Memo to someone, anyone at the Herald Sun (and its sister daily The Daily Telegraph): before you report someone’s resignation, check that they’ve actually quit. Plus other media news of the day.
As you were. Memo to someone, anyone at the Herald Sun (and its sister daily TheDaily Telegraph): before you report someone’s resignation, check that they’ve actually quit. Last week, TheHun reported, in a front page “exclusive”, that sports caller Sandy Roberts had “walked out” of Channel Seven and signed on with Foxtel. Unfortunately, Roberts’ contract apparently doesn’t expire ‘til mid-year and he’s staying put until at least then.
Yesterday, in another “exclusive” for News, defence writer Ian McPhedran reported Victoria Cross winner Ben Roberts-Smith was resigning from the army to pursue a business career. Both the Hun and Daily Tele splashed the story on page one.
The only problem is he’s not quitting. Roberts-Smith plans to use some of his personal leave this year but isn’t leaving the SAS. Instead of running a correction, News Limited reports the about face in a follow-up today.
McPhedran even quotes Roberts-Smith describing the initial report as innacuate. Points for chutzpah. — Matthew Knott
Reign of terroir. Foodies are complaining of severe indigestion following Stephen Downes’ piece in The Sunday Age on wine mark-ups. The self-described “writer” singled out a few joints — including Ezard, Rockpool, Scusami, Vue de Monde, Jacques Reymond, Hell of the North and The Point — for gouging customers on vino by the glass.
Downes, rehired by Fairfax after being boned by the Herald Sun in September (after initially leaving The Sunday Age), prompted a storm of controversy on Twitter, where he taps thumbs under the subtle handle @closemdownes. Rockpool’s Neil Perry reckoned he would give his vino away for free, but “600 staff, landlords, GST, payroll tax, power companies won’t let me”, while popular city lunch spot Earl Canteen mocked Downes’ comparison of Rockpool’s prices to a place that doesn’t gouge, EightyOne — located in the distant outer exurb of Berwick.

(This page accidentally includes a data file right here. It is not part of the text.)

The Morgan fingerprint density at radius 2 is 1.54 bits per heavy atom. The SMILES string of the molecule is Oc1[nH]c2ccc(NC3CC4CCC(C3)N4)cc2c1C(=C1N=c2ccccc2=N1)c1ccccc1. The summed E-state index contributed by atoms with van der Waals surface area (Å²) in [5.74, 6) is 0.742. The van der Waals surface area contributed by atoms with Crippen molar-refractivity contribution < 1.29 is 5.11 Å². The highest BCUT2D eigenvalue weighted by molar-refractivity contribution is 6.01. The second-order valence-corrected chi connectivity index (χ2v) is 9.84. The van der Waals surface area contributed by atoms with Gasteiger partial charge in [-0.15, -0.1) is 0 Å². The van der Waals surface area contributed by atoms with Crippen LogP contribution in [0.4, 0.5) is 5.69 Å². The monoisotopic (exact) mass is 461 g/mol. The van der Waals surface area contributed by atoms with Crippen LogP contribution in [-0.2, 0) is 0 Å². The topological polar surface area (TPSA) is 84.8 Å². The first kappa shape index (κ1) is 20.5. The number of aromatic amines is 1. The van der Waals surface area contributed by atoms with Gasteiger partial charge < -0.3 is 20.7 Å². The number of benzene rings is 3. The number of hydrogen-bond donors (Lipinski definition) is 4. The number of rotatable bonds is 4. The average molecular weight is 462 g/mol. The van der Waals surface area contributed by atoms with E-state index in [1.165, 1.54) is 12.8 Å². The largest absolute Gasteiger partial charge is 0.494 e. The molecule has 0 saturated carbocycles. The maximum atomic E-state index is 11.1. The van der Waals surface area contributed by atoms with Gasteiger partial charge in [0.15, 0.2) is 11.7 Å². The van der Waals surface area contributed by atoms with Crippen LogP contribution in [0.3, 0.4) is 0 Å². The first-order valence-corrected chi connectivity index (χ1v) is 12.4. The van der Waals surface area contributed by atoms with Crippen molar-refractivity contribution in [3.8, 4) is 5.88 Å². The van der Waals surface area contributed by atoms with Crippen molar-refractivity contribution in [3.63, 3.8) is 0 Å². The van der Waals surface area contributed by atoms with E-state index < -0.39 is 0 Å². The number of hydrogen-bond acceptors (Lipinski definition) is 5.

Rivers of ire came from the point of comparison — the prices at notorious supplier stranglers Dan Murphy’s, owned by Woolworths. Dan Sims from industry site TheWineGuide succinctly slapped downDownes’ whingeing that he had been “personally abused” at the hands of Twitter trolls: “what do you expect? You took no account for restaurant costs, staff wages, tax, rent, fit out, risk et al. Lazy ‘journalism’”. — Andrew Crook
Where’s Wally? Gotye — AKA Wally De Backer — is Australia’s latest Grammy winner, after taking home three gongs at music’s big awards night on Sunday, US time. Understandably, everyone wants to claim a bit of the glory. Both the Herald Sun and Daily Telegraph have edited national music writer Kathy McCabe’s yarn to claim Wally as their own.
We reckon Gotye is proud of his roots, but we can’t see the international megastar moving back to Penrith or Montmorency any time soon.
The Australian gets the wrong man. We might forgive a media outlet for tipping who will win an upcoming leadership spill and getting it wrong. But getting it wrong when the spill has already happened?
The Australian’s daily email for political junkies, Capital Circle, brought us the news today on who’s taken over the leadership of the ACT Liberals (ex-leader Zed Seselja is seeking to bump sitting Senator Gary Humphries for Senate preselection, so a new leader was voted in yesterday). One problem: Alistair Coe did not win the leadership — he didn’t even contest the ballot. Jeremy Hanson won. Coe is the new deputy. Which is what Crikey forecast would happen in Tips on February 6. — Cathy Alexander
Front page of the day. As one of the world’s most Catholic nations, Philippines newspaper Banat News pays tribute to “Santo Papa”.